Human papillomavirus, also known as HPV, is an extremely common viral STD. This virus can affect different parts of your body, including your mouth. So what are the causes, risk factors, symptoms, and complications of HPV in the mouth?
What is HPV in mouth?
HPV is the most common sexually transmitted disease (STD) in the United States and around the world. HPV isn’t a single virus — according to the CDC, there are more than 100 strains of HPV, and at least 40 of them can be spread through sexual contact. The CDC also estimates that around 10 percent of men and 3.6 percent of women have oral HPV.
There are low-risk and high-risk strains of HPV. Low-risk strains are more likely to cause warts, whereas high-risk strains can cause cancer in some cases. The strains that cause warts and cancer aren’t the same; however, since HPV is such a common infection, it’s also possible to be infected with multiple strains at the same time.
What causes HPV in mouth?
Oral HPV is spread through direct sexual contact, and the virus enters your body through small cuts or injuries which may not be visible to the naked eye. You can get oral HPV after giving oral sex to someone who has been infected with genital or anal HPV.
According to a study published by the journal The Laryngoscope, there is some evidence that oral HPV can be acquired through open-mouth kissing with someone who has an oral HPV infection. However, the evidence on this topic is limited and more research is still needed.
There are also certain factors that can increase your risk of getting oral HPV. According to a study published in the Journal of Clinical Medicine Research, these risk factors include:
- Number of sex partners
- Frequent oral sex
- Alcohol consumption
- A weakened immune system
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Symptoms of oral HPV
Most people who have HPV are completely asymptomatic. It can take years for symptoms of HPV to develop after the initial infection, which explains why someone in a committed relationship can exhibit new symptoms of HPV even if they haven’t been unfaithful.
In many cases, our own immune system is able to clear an HPV infection on its own after some time. However, it’s impossible to predict who will be able to do this and who won’t. According to a study published in the Journal of General Virology, oral HPV clearance rates can range anywhere between 0 and 80 percent, and the median time for viral clearance is between 6.5 to 18 months.
Some people with oral HPV can develop warts in their throat, but this is uncommon.
Unfortunately, oral HPV can lead to oropharyngeal cancer in some cases, even if you’ve never had any noticeable symptoms of HPV. According to the University of California San Francisco Health, symptoms of oropharyngeal cancer can include:
- Abnormal breathing sounds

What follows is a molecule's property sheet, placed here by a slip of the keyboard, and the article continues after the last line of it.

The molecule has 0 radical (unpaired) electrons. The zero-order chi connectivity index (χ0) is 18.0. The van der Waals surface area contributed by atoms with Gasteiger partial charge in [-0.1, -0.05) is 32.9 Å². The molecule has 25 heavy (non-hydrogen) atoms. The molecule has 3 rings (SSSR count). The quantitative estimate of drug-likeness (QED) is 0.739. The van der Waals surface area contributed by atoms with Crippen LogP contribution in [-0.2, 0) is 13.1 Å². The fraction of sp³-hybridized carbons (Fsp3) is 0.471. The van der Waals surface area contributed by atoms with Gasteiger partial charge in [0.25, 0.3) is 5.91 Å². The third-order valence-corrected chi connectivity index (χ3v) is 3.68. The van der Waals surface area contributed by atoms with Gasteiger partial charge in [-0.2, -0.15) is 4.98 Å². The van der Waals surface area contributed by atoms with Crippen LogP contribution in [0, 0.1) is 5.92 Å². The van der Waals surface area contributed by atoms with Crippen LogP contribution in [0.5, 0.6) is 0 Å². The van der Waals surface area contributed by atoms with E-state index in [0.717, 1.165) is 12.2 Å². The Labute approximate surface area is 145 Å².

- Coughing up blood
- Sore throat that doesn’t get better over time
- Difficulty or pain while swallowing
- Swollen lymph nodes in your neck
- Lesions on your tonsils
- Jaw swelling or pain
- Lumps in your neck or cheeks
- Unexplained weight loss
Prevention and treatment of HPV in mouth
According to MedlinePlus, most oral HPV infections will go away on their own within 2 years of the initial infection without causing symptoms or health complications. But as we mentioned above, there’s no reliable way to predict whether or not you will be able to eliminate this infection on your own.
If your doctor finds HPV warts in your throat, different methods could be used to remove them. Your healthcare provider could also choose to monitor the warts over a period of time to check how they evolve naturally.
The best way to prevent complications from oral HPV is to prevent the initial infection through safe sex practices and vaccination. According to the CDC, HPV vaccination is recommended for all boys and girls starting at 11-12 years old. If you didn’t get vaccinated as a child, you can also get the vaccine before you’re 26 years old. In some cases, you could also get vaccinated against HPV even if you’re over the age of 26 — however, the vaccine is considered to be less beneficial in this age group, since most people will already have been exposed to HPV by then.
Children between the ages of 9 to 14 years old only need to receive two doses of the HPV vaccine, 6 to 12 months apart. Teens, young adults, and children with a weakened immune system should get three doses of the vaccine.
HPV vaccination has been shown to significantly lower HPV infection rates, and the number of precancerous and cancerous lesions associated with HPV. Getting vaccinated, having safe sex, and getting tested for STDs regularly are the best methods to stay safe against common STDs, such as oral HPV.
- HPV and Oropharyngeal Cancer - cdc.gov
- To kiss or not to kiss in the era of the human papillomavirus–associated head and neck cancer “epidemic”? - onlinelibrary.wiley.com
- Risk Factors for Oral Human Papillomavirus Infection in Healthy Individuals: A Systematic Review and Meta-Analysis - ncbi.nlm.nih.gov
- Oral human papillomavirus infection incidence and clearance: a systematic review of the literature - pubmed.ncbi.nlm.nih.gov
- Oral human papillomavirus infection - ucsfhealth.org
- Oral human papillomavirus infection - medlineplus.gov
- Human Papillomavirus (HPV) Vaccination: What Everyone Should Know - cdc.gov